The credit crunch and the disillusion with parliamentary democracy prove that there is a problem with the way we govern ourselves, as organisations and states. I would like to propose a solution which, if implemented, would go a long way to providing effective governance, economic growth, and social stability. THE PROBLEM All our existing institutions and regulations failed to prevent the credit crunch, the Madoff and Stanford frauds, the obvious risk of bankers lending to people who can’t afford to repay, and the collapse of numerous financial organisations. The banking crisis was caused by banks knowingly lending to people who couldn’t repay; therefore the crisis was predictable. So why did they do it? Because current governance processes don’t work. In …

On May 31 2011 Dr Daoudy shared her thoughts about the events in Syria with St. Antony’s students and faculty over a lunch seminar organised by Warden MacMillan. Ever since it started at the end of January, the Syrian uprising has been continuously in the news. Dr Daoudy discussed the opposition, the army, and the potential future scenarios for Syria. The opposition, it shares some characteristics with that of Egypt and Tunisia. It’s led by youth with no overriding ideology or religious affiliation. Dr Daoudy points out that the advantage of this type of opposition is that it can be labeled as anything, but the disadvantage is the lack of leadership and the inherent divisions within the opposition movement. The …

On May 24, 2011 at the Nissan Centre, St. Antony’s College, the book “The Korean State and Social Policy: How South Korea Lifted Itself from Poverty and Dictatorship to Affluence and Democracy” was launched. This lively event brought together all five authors of the book: Stein Ringen, Huck-ju Kwon, Ilcheong Yi, Taekyoon Kim and Jooha Lee. Their goal was to explain the mystery of South Korea’s successful and smooth transition from authoritarianism  and poverty to an affluent stable democracy. The authors stressed the importance of governance under authoritarian rule, and explored it through the prism of South Korean social policy from 1945 to 2000. Mixed governance, or state’s collaboration with other actors was at the core of the presentation and …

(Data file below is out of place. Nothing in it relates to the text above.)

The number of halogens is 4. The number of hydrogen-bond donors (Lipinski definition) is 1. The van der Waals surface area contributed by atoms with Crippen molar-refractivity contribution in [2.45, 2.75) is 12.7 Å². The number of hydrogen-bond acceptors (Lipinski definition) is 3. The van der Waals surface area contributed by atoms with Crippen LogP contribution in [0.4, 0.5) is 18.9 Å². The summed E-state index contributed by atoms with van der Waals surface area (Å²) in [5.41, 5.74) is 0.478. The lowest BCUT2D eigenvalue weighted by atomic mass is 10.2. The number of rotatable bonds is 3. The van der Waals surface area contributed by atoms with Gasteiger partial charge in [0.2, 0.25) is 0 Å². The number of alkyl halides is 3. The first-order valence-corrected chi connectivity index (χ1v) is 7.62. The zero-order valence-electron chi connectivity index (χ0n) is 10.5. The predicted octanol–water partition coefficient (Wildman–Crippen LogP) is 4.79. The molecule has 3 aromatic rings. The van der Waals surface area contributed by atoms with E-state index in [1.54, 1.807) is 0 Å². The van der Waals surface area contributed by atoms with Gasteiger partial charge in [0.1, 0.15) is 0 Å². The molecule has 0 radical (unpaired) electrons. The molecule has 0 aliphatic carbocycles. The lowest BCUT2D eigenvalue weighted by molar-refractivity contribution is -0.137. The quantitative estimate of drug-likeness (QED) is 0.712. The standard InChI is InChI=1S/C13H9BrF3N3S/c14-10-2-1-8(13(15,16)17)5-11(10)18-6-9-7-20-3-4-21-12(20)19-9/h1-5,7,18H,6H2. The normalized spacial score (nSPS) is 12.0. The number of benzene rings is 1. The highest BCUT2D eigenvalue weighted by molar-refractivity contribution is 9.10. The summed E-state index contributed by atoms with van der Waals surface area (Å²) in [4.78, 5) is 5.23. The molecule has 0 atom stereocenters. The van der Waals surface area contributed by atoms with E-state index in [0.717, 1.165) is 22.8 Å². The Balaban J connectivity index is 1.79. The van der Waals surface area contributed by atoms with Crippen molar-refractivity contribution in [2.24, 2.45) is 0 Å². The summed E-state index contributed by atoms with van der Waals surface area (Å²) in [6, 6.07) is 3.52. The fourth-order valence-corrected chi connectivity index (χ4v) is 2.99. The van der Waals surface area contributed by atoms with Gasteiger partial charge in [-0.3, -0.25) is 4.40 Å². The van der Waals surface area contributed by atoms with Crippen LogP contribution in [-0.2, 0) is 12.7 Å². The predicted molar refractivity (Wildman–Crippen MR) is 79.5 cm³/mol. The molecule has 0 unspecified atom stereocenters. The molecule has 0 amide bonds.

https://blog.politics.ox.ac.uk/podcast-player/706/professor-anne-marie-slaughter-discusses-new-shifts-in-us-diplomacy.mp3Download file | Play in new windowOn May 18, 2011 Professor Anne-Marie Slaughter delivered the inaugural Distinguished Fulbright Lecture in Oxford. The topic: The Turn: US Foreign Policy from 2009 to 2011. The key message I took away from the lecture was that during the Obama Presidency, US diplomatic missions have shifted their focus more towards societal actors. The nature of US diplomacy has expanded from acting almost exclusively on a government to government basis, to interacting with societal actors or even acting as a facilitator between societal actors in different countries. This change in diplomacy is part of the emergence of a new paradigm driving the US Foreign Policy post “9/11”. In this paradigm, separation gives way to interconnectedness, conflict to collaboration; and the sole …